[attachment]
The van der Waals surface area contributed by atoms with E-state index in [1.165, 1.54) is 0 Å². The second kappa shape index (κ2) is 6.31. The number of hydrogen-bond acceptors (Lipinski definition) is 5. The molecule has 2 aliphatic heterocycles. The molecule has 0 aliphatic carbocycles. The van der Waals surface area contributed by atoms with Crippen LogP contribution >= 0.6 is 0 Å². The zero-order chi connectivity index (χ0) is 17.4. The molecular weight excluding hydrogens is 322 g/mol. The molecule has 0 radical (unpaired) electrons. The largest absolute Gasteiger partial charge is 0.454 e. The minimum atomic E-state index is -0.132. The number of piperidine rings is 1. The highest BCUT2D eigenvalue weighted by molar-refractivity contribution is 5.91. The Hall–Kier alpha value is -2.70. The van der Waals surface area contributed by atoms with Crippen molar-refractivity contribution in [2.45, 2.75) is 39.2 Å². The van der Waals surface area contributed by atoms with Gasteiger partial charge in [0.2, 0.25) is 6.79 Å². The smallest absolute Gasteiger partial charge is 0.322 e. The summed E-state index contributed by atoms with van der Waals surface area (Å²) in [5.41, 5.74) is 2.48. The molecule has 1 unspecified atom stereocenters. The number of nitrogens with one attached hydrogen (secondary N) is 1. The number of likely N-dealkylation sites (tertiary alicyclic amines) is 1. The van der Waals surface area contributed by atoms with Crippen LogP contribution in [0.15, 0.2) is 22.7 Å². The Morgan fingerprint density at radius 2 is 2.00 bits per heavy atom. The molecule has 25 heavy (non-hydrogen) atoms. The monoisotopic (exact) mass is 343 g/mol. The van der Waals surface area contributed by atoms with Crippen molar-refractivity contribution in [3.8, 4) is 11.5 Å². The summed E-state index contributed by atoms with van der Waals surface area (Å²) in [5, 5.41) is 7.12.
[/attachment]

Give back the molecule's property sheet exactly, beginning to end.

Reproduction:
The van der Waals surface area contributed by atoms with E-state index in [1.165, 1.54) is 0 Å². The second kappa shape index (κ2) is 6.31. The number of hydrogen-bond acceptors (Lipinski definition) is 5. The molecule has 2 aliphatic heterocycles. The molecule has 0 aliphatic carbocycles. The van der Waals surface area contributed by atoms with Crippen LogP contribution >= 0.6 is 0 Å². The zero-order chi connectivity index (χ0) is 17.4. The molecular weight excluding hydrogens is 322 g/mol. The molecule has 0 radical (unpaired) electrons. The largest absolute Gasteiger partial charge is 0.454 e. The minimum atomic E-state index is -0.132. The number of piperidine rings is 1. The highest BCUT2D eigenvalue weighted by molar-refractivity contribution is 5.91. The Hall–Kier alpha value is -2.70. The van der Waals surface area contributed by atoms with Crippen molar-refractivity contribution in [2.45, 2.75) is 39.2 Å². The van der Waals surface area contributed by atoms with Gasteiger partial charge in [0.2, 0.25) is 6.79 Å². The smallest absolute Gasteiger partial charge is 0.322 e. The summed E-state index contributed by atoms with van der Waals surface area (Å²) in [5.41, 5.74) is 2.48. The molecule has 1 unspecified atom stereocenters. The number of nitrogens with one attached hydrogen (secondary N) is 1. The number of likely N-dealkylation sites (tertiary alicyclic amines) is 1. The van der Waals surface area contributed by atoms with Crippen LogP contribution in [0.15, 0.2) is 22.7 Å². The Morgan fingerprint density at radius 2 is 2.00 bits per heavy atom. The molecule has 25 heavy (non-hydrogen) atoms. The monoisotopic (exact) mass is 343 g/mol. The van der Waals surface area contributed by atoms with Crippen molar-refractivity contribution in [3.8, 4) is 11.5 Å². The summed E-state index contributed by atoms with van der Waals surface area (Å²) in [5, 5.41) is 7.12.